Mickey Mouse And Donald Duck Make Their TV Debut In China
PEKING (AP) _ Many Chinese prefer their ducks roasted, but on Sunday 8-year-old Feng Shuo and his 12-year-old sister, Ye, had just as good a time watching a duck named Donald take a good ribbing.
The Mickey Mouse and Donald Duck cartoon show made its debut on China’s CCTV Sunday night. The half-hour show will be broadcast once a week and is expected to draw an audience of about 30 million.
″I liked the duck″ said Ye, who laughed throughout as Donald tricked the hapless dog Pluto into trying ice-skating, was saved from falling off a waterfall by Mickey and then took a smack on the head from Goofy, another Walt Disney favorite.
″Cartoons are my favorite program, but this is the most interesting,″ said Shuo. Japanese cartoons, including the popular Ikkyu-san, and the American series ″The Smurfs″ are among the foreign cartoons that have appeared on Chinese television.
″I thought this was very good,″ said Ku Yunfeng, a teacher and the grandfather of Ye and Shuo.
Walt Disney Co. Chairman Michael Eisner said earlier this week that the Mickey and Donald show would be aired for the next two years. He said an agreement between Disney and CCTV calls for the two companies to share revenues from commercials being sold, mainly to foreign companies.
″I hope that this will be the beginning of a long and successful relationship with the Chinese people,″ Eisner said.
He said Disney considered China a potentially large market for Disney merchandise once the characters become popularized through television.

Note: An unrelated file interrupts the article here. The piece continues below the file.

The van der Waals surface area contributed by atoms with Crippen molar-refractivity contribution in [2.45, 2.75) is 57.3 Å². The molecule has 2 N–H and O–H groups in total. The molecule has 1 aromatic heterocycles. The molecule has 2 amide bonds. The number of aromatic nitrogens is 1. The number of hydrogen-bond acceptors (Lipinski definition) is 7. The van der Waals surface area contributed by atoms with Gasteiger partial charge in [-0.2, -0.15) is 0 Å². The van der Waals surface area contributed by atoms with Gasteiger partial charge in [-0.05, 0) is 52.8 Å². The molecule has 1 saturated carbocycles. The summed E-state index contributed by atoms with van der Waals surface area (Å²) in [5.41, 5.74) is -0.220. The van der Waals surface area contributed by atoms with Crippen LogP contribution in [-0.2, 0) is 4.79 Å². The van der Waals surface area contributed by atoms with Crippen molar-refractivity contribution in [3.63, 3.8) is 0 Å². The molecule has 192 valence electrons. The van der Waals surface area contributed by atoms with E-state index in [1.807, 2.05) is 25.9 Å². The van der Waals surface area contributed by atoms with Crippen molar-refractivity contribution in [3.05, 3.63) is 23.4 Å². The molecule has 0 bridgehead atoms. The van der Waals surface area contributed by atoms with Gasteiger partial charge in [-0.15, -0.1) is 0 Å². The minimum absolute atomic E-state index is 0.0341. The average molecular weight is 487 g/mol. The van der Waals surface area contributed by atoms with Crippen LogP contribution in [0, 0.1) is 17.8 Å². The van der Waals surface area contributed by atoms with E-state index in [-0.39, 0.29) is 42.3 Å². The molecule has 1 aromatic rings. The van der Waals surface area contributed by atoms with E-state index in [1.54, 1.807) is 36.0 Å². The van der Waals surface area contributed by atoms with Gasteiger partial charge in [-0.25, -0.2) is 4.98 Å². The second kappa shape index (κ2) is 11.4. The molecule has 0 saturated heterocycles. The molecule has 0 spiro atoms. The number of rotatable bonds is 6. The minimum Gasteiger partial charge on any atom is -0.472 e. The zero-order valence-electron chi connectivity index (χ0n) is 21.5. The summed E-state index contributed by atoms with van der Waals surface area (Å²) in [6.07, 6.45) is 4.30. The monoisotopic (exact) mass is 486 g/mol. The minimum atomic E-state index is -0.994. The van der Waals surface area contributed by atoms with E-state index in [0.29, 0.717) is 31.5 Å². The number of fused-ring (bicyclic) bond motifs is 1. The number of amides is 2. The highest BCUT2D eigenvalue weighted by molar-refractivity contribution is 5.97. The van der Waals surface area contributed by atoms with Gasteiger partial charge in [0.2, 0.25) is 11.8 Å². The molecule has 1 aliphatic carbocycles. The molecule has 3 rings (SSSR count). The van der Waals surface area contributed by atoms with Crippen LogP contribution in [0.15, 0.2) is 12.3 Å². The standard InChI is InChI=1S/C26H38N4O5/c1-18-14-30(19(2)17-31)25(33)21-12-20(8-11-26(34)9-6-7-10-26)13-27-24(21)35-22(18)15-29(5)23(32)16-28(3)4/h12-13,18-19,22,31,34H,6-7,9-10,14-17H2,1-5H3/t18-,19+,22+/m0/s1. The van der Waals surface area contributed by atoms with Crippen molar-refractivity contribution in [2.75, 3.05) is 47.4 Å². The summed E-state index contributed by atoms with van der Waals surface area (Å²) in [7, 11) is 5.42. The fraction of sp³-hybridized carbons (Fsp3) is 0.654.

Disney President Frank Wells told a news conference that China has been ″one of the great vacuums″ for the American entertainment corporation.
″There are at least three generations of children in China who grew up not knowing who Mickey, Minnie and Donald were,″ he said.
CCTV Deputy Director Hong Minsheng said the government-run station made the agreement with Disney because ″Chinese children need to absorb various kinds of good nourishment.″
Hong said Mickey and Donald are already well-known in China.
One of the reasons is widespread pirating of the characters. For example, large figures of Mickey and Donald can be found outside the Friendship Store, the food and department store for foreigners along Peking’s main thoroughfare.
″A principle purpose of this trip was to deal with the trademark issue,″ Wells said. ″It’s a matter of grave concern to us and should be, and we believe is, a matter of concern to the People’s Republic.″
China passed a trademark law in 1983 and is now working on a copyright law.
CCTV also has signed agreements with CBS to air the news program ″60 Minutes,″ the series ″Animal World″ and various professional sports events. It also struck a deal with the British Broadcasting Corp. to air dramas and documentaries.
About 300 million of China’s 1 billion people have access to television.